MEDIA WATCH: Racism tirade seen as latest sign that Jacko's bubblehas burst

Last month, Michael Jackson used a Harlem rally with Al Sharpton as his opportunity to launch into Sony music chief Tommy Mottola. Jackson labeled Mottola a "racist and "devilish as he accused Sony, his label of more than 25 years, of under-promoting his latest CD, Invincible, and sabotaging his career. To make sure the media got the point, Jackson waved around a picture of Mottola that depicted him wearing horns.

Last month, Michael Jackson used a Harlem rally with Al Sharpton as his opportunity to launch into Sony music chief Tommy Mottola. Jackson labeled Mottola a "racist and "devilish as he accused Sony, his label of more than 25 years, of under-promoting his latest CD, Invincible, and sabotaging his career. To make sure the media got the point, Jackson waved around a picture of Mottola that depicted him wearing horns.

There was no shortage of media coverage of the outburst, but unfortunately for Michael, the media didn't see things his way. His accusations "failed to generate compassion from the media or the music world, according to Time (July 22).

In fact, judging from a sampling of media coverage, the outburst "has spectacularly backfired on him (Newsday, July 19). Most media accounts dismissed the episode as just one more example of his notoriously bizarre and eccentric behavior. The Los Angeles Times (July 17) wrote, "Even for someone whose name is synonymous with bizarre behavior, Jackson's latest outburst was startling - especially in its use of the race card."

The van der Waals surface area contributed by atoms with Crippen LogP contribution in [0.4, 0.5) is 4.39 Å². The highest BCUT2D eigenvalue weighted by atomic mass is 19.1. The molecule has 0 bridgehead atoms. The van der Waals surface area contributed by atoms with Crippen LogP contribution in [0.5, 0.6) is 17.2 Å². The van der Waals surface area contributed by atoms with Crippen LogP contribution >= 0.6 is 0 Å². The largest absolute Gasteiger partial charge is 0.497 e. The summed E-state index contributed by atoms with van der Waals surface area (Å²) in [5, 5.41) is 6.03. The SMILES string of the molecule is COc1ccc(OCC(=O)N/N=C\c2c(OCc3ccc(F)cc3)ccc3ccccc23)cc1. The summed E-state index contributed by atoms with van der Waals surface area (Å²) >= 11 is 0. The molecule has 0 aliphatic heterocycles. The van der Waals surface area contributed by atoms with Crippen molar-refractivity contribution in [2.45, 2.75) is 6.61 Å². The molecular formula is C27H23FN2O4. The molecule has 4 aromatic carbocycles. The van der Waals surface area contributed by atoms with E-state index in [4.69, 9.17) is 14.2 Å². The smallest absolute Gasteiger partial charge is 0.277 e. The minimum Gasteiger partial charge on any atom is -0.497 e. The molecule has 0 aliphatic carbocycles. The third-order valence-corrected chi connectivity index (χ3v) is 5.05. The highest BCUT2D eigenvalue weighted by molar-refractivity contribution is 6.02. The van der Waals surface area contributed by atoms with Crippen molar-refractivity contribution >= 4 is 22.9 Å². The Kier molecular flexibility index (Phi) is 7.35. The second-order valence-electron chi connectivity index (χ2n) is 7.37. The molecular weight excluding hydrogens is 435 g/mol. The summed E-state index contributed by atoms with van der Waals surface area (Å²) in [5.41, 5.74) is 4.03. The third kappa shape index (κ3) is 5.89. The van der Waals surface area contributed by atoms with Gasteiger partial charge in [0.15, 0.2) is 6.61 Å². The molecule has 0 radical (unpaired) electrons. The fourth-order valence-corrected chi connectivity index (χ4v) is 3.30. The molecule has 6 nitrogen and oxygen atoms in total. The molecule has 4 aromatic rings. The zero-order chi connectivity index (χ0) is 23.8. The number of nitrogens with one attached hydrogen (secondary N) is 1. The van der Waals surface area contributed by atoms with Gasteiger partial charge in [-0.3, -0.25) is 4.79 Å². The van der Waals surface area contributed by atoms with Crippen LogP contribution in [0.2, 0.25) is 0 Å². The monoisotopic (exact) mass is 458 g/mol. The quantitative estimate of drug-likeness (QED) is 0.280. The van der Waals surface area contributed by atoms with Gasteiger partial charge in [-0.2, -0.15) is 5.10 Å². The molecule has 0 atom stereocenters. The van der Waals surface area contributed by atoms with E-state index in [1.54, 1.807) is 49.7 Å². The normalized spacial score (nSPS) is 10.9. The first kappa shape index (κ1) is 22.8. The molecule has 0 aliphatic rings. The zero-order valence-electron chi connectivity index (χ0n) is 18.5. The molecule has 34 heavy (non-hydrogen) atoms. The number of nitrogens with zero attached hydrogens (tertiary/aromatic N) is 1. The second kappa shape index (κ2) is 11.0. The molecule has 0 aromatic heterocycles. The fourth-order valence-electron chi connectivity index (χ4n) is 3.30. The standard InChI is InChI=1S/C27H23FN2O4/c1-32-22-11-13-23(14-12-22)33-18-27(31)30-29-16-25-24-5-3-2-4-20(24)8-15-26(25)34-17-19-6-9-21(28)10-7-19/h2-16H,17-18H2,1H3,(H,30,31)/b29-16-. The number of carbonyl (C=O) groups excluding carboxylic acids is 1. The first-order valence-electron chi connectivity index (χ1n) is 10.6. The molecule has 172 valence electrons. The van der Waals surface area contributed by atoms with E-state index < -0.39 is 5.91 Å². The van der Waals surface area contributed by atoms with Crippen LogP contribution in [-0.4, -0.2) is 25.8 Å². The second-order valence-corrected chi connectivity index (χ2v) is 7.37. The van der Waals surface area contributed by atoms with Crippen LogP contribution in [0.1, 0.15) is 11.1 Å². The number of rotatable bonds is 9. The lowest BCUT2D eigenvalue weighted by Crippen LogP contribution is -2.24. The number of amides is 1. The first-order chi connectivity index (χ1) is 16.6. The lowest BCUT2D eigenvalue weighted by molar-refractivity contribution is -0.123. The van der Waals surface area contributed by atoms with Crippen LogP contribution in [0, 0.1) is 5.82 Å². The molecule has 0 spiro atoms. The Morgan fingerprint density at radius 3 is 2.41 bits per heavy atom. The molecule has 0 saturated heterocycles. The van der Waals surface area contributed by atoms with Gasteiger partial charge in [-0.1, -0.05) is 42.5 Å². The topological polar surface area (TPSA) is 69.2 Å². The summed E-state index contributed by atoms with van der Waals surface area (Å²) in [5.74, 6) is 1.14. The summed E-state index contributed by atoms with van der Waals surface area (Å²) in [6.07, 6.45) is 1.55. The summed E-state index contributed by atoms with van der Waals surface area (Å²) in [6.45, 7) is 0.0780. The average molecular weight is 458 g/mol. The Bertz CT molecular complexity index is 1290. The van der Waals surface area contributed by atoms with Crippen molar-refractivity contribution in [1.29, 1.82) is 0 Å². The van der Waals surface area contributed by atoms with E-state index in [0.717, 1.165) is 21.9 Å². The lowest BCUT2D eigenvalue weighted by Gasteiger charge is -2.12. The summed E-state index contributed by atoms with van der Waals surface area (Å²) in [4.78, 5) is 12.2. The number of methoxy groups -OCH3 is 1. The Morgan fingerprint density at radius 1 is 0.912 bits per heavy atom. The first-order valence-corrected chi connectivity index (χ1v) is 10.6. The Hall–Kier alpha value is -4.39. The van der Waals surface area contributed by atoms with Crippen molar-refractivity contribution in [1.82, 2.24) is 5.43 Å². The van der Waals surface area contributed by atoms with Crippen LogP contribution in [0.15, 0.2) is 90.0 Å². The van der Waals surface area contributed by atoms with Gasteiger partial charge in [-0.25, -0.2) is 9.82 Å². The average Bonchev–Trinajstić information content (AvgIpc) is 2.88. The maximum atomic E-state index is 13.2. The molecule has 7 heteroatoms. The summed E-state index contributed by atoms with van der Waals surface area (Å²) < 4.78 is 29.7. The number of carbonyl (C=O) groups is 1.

However, a number of music industry insiders were able to shed a bit more light on Jackson's suspected intentions. Some saw this as Jackson's way of trying to apply pressure on Mottola regarding a renegotiation of Jackson's contract with Sony, which is scheduled to end after his next offering, which is likely to be a greatest hits package with a few new songs. An industry exec told People (August 5), "This is Michael trying to accomplish in the press what he was not able to accomplish in the negotiating room."

In addressing Jackson's allegations that Sony didn't do enough to promote Invincible, the coverage most often brought up the fact that the CD had not sold well. But most stories did not attribute this to a lack of promotion on Sony's part. Instead, several pundits just stated flatly that the CD wasn't good, or as good, as Jackson's previous work. This, in turn, led many to point out that Jackson's career is not what it once was.

Although Mottola never responded to Jackson's allegations, other Sony reps did, referring to the outburst as an inappropriate publicity stunt. A number of reports refuted Jackson's allegations by pointing out just how much Sony did do to promote Invincible. The Los Angeles Times (July 9) wrote that, based on the amount of sales made as a return of Sony's marketing investment on Invincible, the record label's efforts amounted to "the most expensive marketing campaign in music history."

There were more than a few jabs at Jackson regarding his accusations of racism. First, the issue dredged up all of the past issues regarding the change in his skin color over the years. Second, while several articles agreed that there is racism in the music business, it was viewed as disingenuous for perhaps the richest musician ever to claim the role of victim. Many suggested that Jackson had rediscovered his race now that it was convenient to do so.

Two other recurring themes in the coverage were that Jackson needs to face the reality that he is no longer the King of Pop, having peaked commercially about 20 years ago, and that he has an image problem that is associated with his slumping career. CNN suggested, "Ultimately, Jackson's biggest problem might be less with Sony, and more with public perception of the man making the music. Neither issue was helped by Jackson's allegations.

Evaluation and analysis by CARMA International. Media Watch can be found at www.carma.com.

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